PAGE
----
“For a fundamentally working-class society, end-of-the-year celebrations were an opportunity to forget about sorrows through parties,” said Alfonso Ortiz Crespo, a historian and architect from Ecuador. “It was a time to make fun of the other — not only civil authority, but also make fun of the neighbor, the friend and the relative, or the political enemy.”
Today in Ecuador, años viejos are burned mostly by teenagers and young adults, Ms. Calvache said. But for the last two years, the burning of años viejos has been prohibited across the country to prevent large gatherings amid the coronavirus pandemic.
Today, it’s more common to see papier-mâché años viejos modeled after superheroes or comic book monsters than effigies made of rags, but some parts of Ecuador and Colombia still keep to tradition.
In Pasto, every Dec. 31, there’s a parade of años viejos made by the city’s artists. “During this parade, many artisans use años viejos to pose a cultural and political critique of the country,” Mr. Salazar said. That usually means parading around likenesses of politicians.
Former President Álvaro Uribe of Colombia, former President Donald J. Trump of the United States and Hugo Chávez, the Venezuelan leader who died in 2013, are some of the most common faces. Steve Harvey, the television host, had a surge in popularity after he wrongly crowned Miss Colombia the winner of the 2015 Miss Universe pageant.
Last year, there were many años viejos wearing masks and holding hand sanitizer, a nod to the raging coronavirus pandemic, Mr. Salazar said.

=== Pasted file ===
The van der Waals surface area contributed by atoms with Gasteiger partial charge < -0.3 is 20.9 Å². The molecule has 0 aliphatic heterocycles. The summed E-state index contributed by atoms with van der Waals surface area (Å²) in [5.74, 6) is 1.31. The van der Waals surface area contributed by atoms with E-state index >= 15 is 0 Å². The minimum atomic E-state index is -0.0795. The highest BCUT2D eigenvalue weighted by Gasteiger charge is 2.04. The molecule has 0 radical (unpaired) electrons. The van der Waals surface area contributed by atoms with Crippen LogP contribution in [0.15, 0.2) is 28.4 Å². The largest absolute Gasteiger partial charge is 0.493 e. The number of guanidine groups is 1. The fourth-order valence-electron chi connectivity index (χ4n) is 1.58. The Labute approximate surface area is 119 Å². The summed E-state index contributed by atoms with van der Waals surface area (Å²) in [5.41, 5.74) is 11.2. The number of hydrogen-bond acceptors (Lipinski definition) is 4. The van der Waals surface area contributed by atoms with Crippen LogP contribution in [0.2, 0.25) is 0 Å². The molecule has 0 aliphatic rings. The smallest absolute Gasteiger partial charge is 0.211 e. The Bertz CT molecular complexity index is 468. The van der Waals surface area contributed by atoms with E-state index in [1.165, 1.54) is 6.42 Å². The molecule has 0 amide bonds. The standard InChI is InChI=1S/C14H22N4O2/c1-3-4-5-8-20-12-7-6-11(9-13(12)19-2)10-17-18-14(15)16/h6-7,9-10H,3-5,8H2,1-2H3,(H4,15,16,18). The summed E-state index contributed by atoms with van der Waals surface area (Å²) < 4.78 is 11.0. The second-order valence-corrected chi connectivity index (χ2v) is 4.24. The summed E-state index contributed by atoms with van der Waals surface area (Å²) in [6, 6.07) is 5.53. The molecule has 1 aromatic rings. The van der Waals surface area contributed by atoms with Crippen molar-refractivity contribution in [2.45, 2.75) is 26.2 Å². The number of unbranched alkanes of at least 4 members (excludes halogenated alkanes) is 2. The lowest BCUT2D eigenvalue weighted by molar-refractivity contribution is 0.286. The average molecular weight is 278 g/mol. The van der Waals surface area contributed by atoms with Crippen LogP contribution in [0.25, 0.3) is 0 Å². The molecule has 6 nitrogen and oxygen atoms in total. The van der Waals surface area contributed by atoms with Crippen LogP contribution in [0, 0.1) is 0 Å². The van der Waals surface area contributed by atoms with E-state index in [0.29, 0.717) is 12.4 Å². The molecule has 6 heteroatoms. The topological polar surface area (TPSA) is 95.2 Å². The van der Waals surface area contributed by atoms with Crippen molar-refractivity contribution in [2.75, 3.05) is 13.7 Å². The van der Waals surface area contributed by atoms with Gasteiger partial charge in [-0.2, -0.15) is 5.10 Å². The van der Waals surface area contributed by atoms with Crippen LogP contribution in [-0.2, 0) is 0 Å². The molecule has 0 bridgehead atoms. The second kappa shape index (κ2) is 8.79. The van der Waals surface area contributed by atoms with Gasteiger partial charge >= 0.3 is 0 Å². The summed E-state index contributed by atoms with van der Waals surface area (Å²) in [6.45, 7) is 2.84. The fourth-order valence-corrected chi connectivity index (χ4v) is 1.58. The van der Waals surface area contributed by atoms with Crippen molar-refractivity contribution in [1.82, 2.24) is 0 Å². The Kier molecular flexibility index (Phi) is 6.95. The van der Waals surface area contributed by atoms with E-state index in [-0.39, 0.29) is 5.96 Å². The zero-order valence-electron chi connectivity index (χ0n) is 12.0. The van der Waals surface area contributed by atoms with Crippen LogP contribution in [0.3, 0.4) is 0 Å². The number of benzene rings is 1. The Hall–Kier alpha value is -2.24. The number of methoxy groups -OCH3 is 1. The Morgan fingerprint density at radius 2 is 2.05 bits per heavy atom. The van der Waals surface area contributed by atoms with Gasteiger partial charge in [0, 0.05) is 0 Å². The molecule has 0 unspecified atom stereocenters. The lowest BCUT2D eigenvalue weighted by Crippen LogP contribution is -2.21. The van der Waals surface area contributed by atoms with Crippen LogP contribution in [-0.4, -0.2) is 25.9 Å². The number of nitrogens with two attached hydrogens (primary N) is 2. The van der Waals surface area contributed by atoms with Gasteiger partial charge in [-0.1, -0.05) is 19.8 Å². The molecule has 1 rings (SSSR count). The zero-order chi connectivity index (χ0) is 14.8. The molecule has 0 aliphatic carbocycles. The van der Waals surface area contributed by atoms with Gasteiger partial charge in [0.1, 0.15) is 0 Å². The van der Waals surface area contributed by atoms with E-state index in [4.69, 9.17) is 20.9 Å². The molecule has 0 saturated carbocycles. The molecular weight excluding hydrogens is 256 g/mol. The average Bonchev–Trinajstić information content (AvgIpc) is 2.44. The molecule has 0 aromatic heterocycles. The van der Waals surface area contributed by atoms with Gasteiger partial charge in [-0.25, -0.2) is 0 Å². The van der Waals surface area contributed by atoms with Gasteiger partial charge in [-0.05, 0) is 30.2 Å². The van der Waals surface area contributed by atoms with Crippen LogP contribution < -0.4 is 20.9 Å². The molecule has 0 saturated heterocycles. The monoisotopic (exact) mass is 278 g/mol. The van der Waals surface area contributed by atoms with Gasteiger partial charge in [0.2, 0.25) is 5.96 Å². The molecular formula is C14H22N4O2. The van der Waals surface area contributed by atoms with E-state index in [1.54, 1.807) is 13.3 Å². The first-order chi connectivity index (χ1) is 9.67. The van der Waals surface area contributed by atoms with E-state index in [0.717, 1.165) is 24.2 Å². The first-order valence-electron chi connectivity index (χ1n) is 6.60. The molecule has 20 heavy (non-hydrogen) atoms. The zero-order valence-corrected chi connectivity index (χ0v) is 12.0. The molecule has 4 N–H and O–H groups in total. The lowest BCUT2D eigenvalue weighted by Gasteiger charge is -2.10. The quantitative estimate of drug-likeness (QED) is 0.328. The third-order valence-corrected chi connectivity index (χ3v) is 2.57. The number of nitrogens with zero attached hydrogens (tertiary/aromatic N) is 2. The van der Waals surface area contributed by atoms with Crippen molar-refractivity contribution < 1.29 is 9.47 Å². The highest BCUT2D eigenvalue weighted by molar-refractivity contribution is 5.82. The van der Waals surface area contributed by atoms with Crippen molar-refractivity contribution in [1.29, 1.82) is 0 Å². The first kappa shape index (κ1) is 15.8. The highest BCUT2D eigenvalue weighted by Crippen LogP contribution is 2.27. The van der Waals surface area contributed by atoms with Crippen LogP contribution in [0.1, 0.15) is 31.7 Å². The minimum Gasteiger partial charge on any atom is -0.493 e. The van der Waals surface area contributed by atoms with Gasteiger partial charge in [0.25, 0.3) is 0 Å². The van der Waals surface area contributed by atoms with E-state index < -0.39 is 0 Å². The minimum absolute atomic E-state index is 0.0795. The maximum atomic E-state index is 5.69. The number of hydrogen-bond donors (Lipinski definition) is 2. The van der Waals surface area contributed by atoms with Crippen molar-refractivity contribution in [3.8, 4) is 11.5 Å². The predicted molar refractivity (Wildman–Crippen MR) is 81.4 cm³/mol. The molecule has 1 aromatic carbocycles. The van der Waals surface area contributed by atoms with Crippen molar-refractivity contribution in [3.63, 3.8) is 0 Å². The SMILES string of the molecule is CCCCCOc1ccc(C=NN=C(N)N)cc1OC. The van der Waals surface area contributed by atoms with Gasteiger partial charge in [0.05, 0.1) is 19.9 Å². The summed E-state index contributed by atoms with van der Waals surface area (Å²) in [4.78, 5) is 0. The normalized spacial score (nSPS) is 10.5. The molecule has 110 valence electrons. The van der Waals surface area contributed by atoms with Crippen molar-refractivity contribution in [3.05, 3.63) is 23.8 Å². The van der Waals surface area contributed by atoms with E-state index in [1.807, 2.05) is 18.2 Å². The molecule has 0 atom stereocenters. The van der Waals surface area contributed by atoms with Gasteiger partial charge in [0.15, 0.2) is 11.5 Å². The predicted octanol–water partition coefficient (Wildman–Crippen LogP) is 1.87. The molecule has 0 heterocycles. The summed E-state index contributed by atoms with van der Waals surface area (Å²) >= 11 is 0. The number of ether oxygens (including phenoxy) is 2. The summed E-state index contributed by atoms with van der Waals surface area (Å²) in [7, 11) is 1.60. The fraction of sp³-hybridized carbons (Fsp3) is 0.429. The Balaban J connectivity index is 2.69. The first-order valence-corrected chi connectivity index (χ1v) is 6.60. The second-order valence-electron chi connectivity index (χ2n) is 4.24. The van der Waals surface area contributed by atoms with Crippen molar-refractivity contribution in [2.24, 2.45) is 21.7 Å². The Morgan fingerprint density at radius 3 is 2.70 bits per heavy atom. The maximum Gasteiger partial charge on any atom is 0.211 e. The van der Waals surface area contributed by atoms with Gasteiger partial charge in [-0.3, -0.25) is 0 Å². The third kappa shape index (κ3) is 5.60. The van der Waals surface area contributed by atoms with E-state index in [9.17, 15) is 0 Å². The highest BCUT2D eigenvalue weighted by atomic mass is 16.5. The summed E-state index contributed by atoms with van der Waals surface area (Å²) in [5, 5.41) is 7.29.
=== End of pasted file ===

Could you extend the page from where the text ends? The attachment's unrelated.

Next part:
The main reason the tradition continues, though, is because of families.
Mr. Salazar remembers building años viejos with his grandfather when he was little. “We used to fill them with fireworks,” he said, a practice that is now illegal in Colombia. “The loudest año viejo meant that you were the most macho in the neighborhood.”
Nicolás Franco, a civil engineer from Bogotá, Colombia’s capital, began making años viejos six years ago. He and his family would spend Christmas in Pereira, in the coffee-growing region of Colombia. In Bogotá, “you really don’t see años viejos,” he said. But when he traveled to Pereira, they lined the streets.
Mr. Franco, 60, really enjoyed the idea of burning away the bad things of the year. “It’s like a cleansing,” he said.
Camila Pava of Cali, Colombia, who works in user experience, says años viejos are a way to reset with her family. Around 11:30 p.m. on New Year’s Eve, her entire family sits around and writes what they want to get rid of. “It can be personal, like about love, or about the world, like Covid,” Ms. Pava, 28, explained.
Everyone then tucks the notes in the hat, pants and shirt of the año viejo, a small rag doll given by her aunt. As they light the año viejo, after eating 12 grapes and making 12 wishes, she and her family talk to one another about what they want to accomplish and change in the next year. To Ms. Pava, it feels grounding and cathartic.
“I love believing in that little bit of magic,” she said.